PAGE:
According to the report, only four percent of the housing stock in the city has been developed after 2000, and of that, much of it has been luxury apartment homes and condos, like the recently completed Urban Village, Pacific Court and Current complexes that have studio and one-bedroom apartments starting between $1,800-$2,100 per month.
The city has made efforts to introduce more affordable housing units, but most have been remodeled or refurbished residences, not new developments. Earlier this month, it celebrated the opening of the Anchor Place project, which will provide 120 units to homeless veterans and extremely low-income families. The opening came less than six months after the city opened Century Villages at Cabrillo, which introduced another 80 units for families at risk of homelessness.
Mayor Robert Garcia, who has spoken publicly about his intentions to reduce the dearth of affordable housing in the city, said the project was proof of the city’s progress.
“Long Beach remains dedicated to ensuring housing stability for all our residents,” Mayor Robert Garcia said in a statement addressing the opening of Anchor Place. “This development illustrates our unwavering commitment to ending homelessness and enhancing quality of life for very low-income families and veterans.”
The Long Beach Housing Authority’s website has 43 listings of privately-owned affordable housing sources in the city, 26 of which are reserved for seniors or disabled residents. Many of the units have income caps based on the size of the household but offer discounts of up to 50 percent on rent with monthly rates ranging from $750 for a one bedroom unit to just under $1,100 for a two bedroom unit.
Still, rental costs for those residents that fall in the median have continued to rise.
A second study put out this week by Zumper, a firm that analyzes national rental trends, places Long Beach as the 17th most expensive rental market in the country with an average one-bedroom unit going for $1,200 a month. In total, seven of the top 25 cities on the Zumper report were from California, with San Francisco, Oakland, San Jose, Los Angeles and San Diego sitting ahead of Long Beach.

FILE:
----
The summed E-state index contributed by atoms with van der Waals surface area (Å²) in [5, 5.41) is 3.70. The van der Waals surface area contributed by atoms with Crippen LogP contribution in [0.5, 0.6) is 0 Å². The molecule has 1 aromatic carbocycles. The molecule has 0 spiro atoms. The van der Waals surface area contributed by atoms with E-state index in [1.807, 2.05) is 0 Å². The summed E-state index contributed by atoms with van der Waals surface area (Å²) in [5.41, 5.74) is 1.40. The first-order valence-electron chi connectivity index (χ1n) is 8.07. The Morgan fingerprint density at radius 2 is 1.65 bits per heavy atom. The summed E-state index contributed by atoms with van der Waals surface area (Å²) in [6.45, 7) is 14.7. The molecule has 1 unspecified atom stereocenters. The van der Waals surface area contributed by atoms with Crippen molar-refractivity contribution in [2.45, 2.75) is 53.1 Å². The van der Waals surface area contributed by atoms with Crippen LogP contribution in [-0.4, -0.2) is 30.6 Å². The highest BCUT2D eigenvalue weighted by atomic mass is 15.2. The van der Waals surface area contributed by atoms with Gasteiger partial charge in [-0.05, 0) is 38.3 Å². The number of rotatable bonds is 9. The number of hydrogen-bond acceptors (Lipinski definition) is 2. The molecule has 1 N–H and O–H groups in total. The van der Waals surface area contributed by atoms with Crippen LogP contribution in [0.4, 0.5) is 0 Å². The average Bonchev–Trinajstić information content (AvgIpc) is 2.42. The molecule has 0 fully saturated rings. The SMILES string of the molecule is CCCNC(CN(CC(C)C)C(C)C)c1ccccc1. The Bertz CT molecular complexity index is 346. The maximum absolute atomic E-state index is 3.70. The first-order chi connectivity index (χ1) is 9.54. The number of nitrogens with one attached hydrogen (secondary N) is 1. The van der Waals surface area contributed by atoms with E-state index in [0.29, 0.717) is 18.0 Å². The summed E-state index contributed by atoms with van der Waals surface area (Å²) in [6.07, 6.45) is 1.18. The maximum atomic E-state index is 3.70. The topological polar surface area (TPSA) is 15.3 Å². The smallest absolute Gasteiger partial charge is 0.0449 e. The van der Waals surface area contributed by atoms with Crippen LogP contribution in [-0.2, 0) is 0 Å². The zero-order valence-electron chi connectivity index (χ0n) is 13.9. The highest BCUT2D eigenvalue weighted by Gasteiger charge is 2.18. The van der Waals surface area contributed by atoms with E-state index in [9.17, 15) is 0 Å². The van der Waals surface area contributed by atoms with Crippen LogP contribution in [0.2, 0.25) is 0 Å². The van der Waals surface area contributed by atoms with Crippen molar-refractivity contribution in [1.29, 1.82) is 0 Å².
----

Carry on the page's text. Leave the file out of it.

Devin O’Brien, head of strategic marketing with Zumper, said that as a whole, big cities across the nation have been trending up in respect to rental prices with very few on a downward trend. He attributed the number of California cities ranking near the top (San Francisco was ranked first at $3,590 per month) to job growth in both the Los Angels and Bay Area markets. He also noted that because these cities are so expensive to begin with, the price of real estate may be dictating what kind of new developments are being built in those cities.
“The majority of new construction in these cities is going to be in the higher end which makes total sense because if you’re a developer looking at an investment opportunity and you’re looking at Long Beach or LA and you have to pay an insane amount of money for a plot of land to get the permits to actually build, you’re going to generally look for a strong IRR (internal rate of return) on your investment,” O’Brien said.
However, both O’Brien and Bostic are optimistic that even with the growth of high end rental developments, eventually those higher income earners will become home owners and change the supply strategy when it comes to future developments in the region.
“While new inventory tends to favor higher incomes and more affluent neighborhoods, there is hope for other classes of renters” Bostic said. “High-end renters are the first to become homebuyers. As the demand for high-end dwellings slows, savvy developers will seek more projects built for people of more modest means.”